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Gov. Reeves signs loan repayment program for nurses into law

Baptist Desoto
Photo courtesy of Baptist Memorial Hospital-DeSoto/Facebook

A bill that will pay for nursing school for those who agree to work in Mississippi has been signed by Governor Tate Reeves.

Senate Bill 2373, authored by Senator Rita Parks, R-Corinth, will award nurses who agree to work in a Mississippi hospital up to $6,000 each year for three years ($18,000 total) to go toward any outstanding student loan debt.

“This legislation will strengthen the pipeline of medical professionals and improve the quality of care for all Mississippians,” said Reeves. “Innovation is the solution to our health care challenges and it is the solution to keeping talented Mississippians here.”

At this time, three additional pieces of legislation addressing health care in Mississippi are still moving through the legislative process:

  • Senate Bill 2323, which would allow community hospitals to collaborate and consolidate with non-profit entities, has passed both chambers but heads back to the Senate for another vote after lawmakers in the House made an amendment.
  • Senate Bill 2372, which would provide at least $80 million in lifeline money to hospitals, will be returned to the Senate after legislators in the House made an amendment.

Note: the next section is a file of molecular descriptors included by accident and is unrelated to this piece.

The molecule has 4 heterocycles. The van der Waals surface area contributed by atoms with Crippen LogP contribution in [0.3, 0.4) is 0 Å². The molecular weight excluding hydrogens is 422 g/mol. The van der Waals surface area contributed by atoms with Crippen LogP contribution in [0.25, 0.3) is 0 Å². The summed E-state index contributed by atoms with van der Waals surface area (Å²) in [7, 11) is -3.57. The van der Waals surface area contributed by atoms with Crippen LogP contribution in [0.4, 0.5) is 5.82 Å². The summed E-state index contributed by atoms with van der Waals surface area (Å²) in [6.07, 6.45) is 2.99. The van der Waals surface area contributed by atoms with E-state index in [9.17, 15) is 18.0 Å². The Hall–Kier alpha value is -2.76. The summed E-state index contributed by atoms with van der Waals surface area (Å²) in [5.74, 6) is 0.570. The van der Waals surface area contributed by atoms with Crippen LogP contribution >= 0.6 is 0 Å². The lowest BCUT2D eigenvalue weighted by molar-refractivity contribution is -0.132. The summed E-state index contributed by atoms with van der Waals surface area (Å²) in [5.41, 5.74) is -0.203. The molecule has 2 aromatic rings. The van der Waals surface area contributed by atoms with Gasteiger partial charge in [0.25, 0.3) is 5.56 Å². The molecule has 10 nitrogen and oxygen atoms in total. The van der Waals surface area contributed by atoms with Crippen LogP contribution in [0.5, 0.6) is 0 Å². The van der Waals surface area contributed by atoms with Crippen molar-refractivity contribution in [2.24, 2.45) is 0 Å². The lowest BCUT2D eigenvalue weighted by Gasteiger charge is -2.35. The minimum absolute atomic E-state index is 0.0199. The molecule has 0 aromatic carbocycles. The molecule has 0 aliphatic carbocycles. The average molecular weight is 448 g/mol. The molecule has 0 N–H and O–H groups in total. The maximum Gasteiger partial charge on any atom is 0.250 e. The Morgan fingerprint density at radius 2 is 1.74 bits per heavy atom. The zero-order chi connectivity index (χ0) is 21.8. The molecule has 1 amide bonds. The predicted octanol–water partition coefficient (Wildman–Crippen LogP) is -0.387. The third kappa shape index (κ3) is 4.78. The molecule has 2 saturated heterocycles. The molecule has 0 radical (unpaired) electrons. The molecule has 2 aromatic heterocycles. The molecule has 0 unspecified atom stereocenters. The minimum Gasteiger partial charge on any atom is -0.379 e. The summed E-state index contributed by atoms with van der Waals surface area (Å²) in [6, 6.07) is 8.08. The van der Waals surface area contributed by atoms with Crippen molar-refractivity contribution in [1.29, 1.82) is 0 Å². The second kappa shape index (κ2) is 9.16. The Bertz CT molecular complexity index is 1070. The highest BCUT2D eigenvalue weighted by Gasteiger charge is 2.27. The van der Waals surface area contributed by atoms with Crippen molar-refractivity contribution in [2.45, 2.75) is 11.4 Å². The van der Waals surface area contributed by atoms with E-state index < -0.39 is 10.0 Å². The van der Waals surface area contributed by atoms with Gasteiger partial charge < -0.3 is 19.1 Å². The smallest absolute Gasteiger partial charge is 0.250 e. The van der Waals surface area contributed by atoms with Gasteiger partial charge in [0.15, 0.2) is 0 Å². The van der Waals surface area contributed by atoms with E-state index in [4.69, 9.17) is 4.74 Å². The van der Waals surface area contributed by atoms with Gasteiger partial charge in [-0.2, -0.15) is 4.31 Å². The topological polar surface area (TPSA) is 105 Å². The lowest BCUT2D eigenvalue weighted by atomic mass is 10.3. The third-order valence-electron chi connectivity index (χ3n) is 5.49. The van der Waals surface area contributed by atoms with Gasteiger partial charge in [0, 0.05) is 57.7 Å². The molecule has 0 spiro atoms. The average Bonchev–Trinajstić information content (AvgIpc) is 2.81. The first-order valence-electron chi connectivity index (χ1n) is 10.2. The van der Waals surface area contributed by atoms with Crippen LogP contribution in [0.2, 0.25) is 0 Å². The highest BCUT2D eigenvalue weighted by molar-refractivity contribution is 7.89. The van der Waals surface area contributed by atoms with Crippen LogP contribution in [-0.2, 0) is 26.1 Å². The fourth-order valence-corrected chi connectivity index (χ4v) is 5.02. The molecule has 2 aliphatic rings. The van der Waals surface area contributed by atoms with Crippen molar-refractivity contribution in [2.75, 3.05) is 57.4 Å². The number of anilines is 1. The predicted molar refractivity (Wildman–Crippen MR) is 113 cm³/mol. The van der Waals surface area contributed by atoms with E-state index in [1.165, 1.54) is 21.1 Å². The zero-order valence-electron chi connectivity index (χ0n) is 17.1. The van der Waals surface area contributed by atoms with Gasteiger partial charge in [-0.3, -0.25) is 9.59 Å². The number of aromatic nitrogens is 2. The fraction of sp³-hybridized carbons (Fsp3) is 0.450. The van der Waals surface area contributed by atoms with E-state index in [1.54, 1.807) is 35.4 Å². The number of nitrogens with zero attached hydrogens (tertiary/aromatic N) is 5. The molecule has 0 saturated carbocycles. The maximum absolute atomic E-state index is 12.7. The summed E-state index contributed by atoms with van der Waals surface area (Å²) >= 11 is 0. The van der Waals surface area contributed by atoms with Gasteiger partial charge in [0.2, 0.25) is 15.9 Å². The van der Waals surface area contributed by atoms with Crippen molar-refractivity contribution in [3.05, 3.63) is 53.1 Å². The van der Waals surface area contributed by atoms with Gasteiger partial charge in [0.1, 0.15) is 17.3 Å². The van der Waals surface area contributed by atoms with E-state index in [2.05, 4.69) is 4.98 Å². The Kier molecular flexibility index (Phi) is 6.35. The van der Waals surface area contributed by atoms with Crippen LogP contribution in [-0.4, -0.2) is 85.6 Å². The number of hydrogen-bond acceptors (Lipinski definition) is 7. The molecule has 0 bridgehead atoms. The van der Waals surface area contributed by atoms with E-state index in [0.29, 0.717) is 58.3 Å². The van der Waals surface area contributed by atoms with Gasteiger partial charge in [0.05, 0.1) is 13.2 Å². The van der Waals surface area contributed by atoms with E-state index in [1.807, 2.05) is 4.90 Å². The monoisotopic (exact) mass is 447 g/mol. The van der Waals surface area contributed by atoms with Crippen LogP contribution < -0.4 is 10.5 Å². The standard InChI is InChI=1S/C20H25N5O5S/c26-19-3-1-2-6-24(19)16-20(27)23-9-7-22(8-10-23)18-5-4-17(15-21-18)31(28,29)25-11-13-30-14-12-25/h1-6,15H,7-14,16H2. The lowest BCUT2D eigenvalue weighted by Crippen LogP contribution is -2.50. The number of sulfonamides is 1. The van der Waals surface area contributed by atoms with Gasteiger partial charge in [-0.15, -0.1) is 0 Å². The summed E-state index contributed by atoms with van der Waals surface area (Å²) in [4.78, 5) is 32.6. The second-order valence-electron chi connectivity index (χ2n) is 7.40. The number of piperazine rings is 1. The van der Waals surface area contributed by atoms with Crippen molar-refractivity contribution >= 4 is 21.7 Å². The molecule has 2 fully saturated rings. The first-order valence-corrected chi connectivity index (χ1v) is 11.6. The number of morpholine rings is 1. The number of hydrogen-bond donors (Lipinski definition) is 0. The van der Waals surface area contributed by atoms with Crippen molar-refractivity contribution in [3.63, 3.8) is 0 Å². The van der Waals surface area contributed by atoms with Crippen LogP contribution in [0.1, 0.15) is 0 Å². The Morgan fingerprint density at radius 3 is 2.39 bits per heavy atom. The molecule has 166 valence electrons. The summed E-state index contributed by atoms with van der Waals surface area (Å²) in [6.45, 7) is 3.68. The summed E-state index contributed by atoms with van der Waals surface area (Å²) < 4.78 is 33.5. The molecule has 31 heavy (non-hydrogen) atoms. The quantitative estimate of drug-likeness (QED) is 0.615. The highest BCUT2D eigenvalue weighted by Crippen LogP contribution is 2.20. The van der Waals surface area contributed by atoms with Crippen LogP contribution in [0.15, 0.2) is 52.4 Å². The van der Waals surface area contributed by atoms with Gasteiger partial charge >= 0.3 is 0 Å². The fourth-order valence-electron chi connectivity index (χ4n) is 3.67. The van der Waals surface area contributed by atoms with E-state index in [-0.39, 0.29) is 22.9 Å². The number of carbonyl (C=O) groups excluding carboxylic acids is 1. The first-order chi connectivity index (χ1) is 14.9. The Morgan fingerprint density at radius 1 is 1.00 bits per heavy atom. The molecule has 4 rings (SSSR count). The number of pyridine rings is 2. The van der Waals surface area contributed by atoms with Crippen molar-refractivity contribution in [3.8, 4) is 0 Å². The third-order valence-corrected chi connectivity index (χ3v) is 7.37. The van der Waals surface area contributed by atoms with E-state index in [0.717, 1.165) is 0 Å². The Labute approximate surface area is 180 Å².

• Senate Bill 2371, which looks to create a hospital residency and fellowship grant providing start-up costs to create or add capacity in existing programs in medical or surgical specialty areas in the state’s hospitals, will also be headed back to the Senate for another vote.

“Mississippians should have access to affordable, quality healthcare, and our hospitals across the state are a critical part of this network,” Lt. Governor Delbert Hosemann said. “The proposed funding is short-term, but these bills also are the beginning of a thoughtful, candid conversation about the delivery of healthcare in our state.”

With 28 hospitals across the state currently in danger of closing, some lawmakers have argued that $80 million in lifeline money is not enough, as hospitals are currently requesting $230 million.

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